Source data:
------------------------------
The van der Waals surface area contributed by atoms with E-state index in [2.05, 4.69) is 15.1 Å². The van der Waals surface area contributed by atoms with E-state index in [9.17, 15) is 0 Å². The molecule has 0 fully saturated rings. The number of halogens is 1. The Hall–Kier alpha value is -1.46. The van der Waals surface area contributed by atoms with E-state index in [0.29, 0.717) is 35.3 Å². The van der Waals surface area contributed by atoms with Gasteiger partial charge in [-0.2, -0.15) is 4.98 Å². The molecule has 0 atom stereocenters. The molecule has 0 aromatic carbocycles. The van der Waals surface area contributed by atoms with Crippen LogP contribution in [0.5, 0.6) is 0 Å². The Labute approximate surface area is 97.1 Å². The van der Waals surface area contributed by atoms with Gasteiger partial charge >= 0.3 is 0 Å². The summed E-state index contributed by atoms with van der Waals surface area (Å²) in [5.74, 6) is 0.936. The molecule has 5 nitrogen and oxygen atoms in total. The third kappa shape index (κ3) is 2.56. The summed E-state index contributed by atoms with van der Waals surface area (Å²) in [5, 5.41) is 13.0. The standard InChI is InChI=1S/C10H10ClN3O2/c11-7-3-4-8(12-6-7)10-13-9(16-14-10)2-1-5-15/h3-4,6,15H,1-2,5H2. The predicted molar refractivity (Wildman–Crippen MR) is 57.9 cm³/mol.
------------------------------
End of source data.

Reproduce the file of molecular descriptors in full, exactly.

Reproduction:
The van der Waals surface area contributed by atoms with E-state index in [2.05, 4.69) is 15.1 Å². The van der Waals surface area contributed by atoms with E-state index in [9.17, 15) is 0 Å². The molecule has 0 fully saturated rings. The number of halogens is 1. The Hall–Kier alpha value is -1.46. The van der Waals surface area contributed by atoms with E-state index in [0.29, 0.717) is 35.3 Å². The van der Waals surface area contributed by atoms with Gasteiger partial charge in [-0.2, -0.15) is 4.98 Å². The molecule has 0 atom stereocenters. The molecule has 0 aromatic carbocycles. The van der Waals surface area contributed by atoms with Crippen LogP contribution in [0.5, 0.6) is 0 Å². The Labute approximate surface area is 97.1 Å². The van der Waals surface area contributed by atoms with Gasteiger partial charge >= 0.3 is 0 Å². The summed E-state index contributed by atoms with van der Waals surface area (Å²) in [5.74, 6) is 0.936. The molecule has 5 nitrogen and oxygen atoms in total. The third kappa shape index (κ3) is 2.56. The summed E-state index contributed by atoms with van der Waals surface area (Å²) in [5, 5.41) is 13.0. The standard InChI is InChI=1S/C10H10ClN3O2/c11-7-3-4-8(12-6-7)10-13-9(16-14-10)2-1-5-15/h3-4,6,15H,1-2,5H2. The predicted molar refractivity (Wildman–Crippen MR) is 57.9 cm³/mol.